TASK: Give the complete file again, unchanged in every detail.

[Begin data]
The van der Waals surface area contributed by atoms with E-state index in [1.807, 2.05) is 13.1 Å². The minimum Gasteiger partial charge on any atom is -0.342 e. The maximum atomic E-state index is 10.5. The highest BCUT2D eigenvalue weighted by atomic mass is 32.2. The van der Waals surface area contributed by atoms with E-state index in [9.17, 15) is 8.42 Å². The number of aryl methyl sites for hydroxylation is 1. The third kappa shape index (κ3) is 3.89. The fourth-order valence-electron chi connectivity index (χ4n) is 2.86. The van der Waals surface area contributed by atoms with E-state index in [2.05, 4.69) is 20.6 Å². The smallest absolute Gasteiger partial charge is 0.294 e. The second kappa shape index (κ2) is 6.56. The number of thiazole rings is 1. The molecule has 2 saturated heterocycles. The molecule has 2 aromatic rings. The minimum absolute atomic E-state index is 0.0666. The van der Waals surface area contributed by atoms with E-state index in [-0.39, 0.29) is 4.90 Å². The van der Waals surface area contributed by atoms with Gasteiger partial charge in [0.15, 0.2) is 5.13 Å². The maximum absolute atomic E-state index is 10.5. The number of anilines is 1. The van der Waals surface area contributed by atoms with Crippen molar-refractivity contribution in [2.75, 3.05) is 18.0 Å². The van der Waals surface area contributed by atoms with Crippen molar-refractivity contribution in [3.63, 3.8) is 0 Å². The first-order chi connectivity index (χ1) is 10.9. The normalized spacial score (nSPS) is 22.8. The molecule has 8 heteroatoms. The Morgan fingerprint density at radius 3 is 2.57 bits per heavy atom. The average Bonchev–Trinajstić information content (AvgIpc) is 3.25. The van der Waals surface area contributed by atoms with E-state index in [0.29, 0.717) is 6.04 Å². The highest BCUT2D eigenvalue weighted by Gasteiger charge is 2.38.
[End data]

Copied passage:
The van der Waals surface area contributed by atoms with E-state index in [1.807, 2.05) is 13.1 Å². The minimum Gasteiger partial charge on any atom is -0.342 e. The maximum atomic E-state index is 10.5. The highest BCUT2D eigenvalue weighted by atomic mass is 32.2. The van der Waals surface area contributed by atoms with E-state index in [9.17, 15) is 8.42 Å². The number of aryl methyl sites for hydroxylation is 1. The third kappa shape index (κ3) is 3.89. The fourth-order valence-electron chi connectivity index (χ4n) is 2.86. The van der Waals surface area contributed by atoms with E-state index in [2.05, 4.69) is 20.6 Å². The smallest absolute Gasteiger partial charge is 0.294 e. The second kappa shape index (κ2) is 6.56. The number of thiazole rings is 1. The molecule has 2 saturated heterocycles. The molecule has 2 aromatic rings. The minimum absolute atomic E-state index is 0.0666. The van der Waals surface area contributed by atoms with E-state index in [-0.39, 0.29) is 4.90 Å². The van der Waals surface area contributed by atoms with Gasteiger partial charge in [0.15, 0.2) is 5.13 Å². The maximum absolute atomic E-state index is 10.5. The number of anilines is 1. The van der Waals surface area contributed by atoms with Crippen molar-refractivity contribution in [2.75, 3.05) is 18.0 Å². The van der Waals surface area contributed by atoms with Crippen molar-refractivity contribution in [3.63, 3.8) is 0 Å². The first-order chi connectivity index (χ1) is 10.9. The normalized spacial score (nSPS) is 22.8. The molecule has 8 heteroatoms. The Morgan fingerprint density at radius 3 is 2.57 bits per heavy atom. The average Bonchev–Trinajstić information content (AvgIpc) is 3.25. The van der Waals surface area contributed by atoms with E-state index in [0.29, 0.717) is 6.04 Å². The highest BCUT2D eigenvalue weighted by Gasteiger charge is 2.38.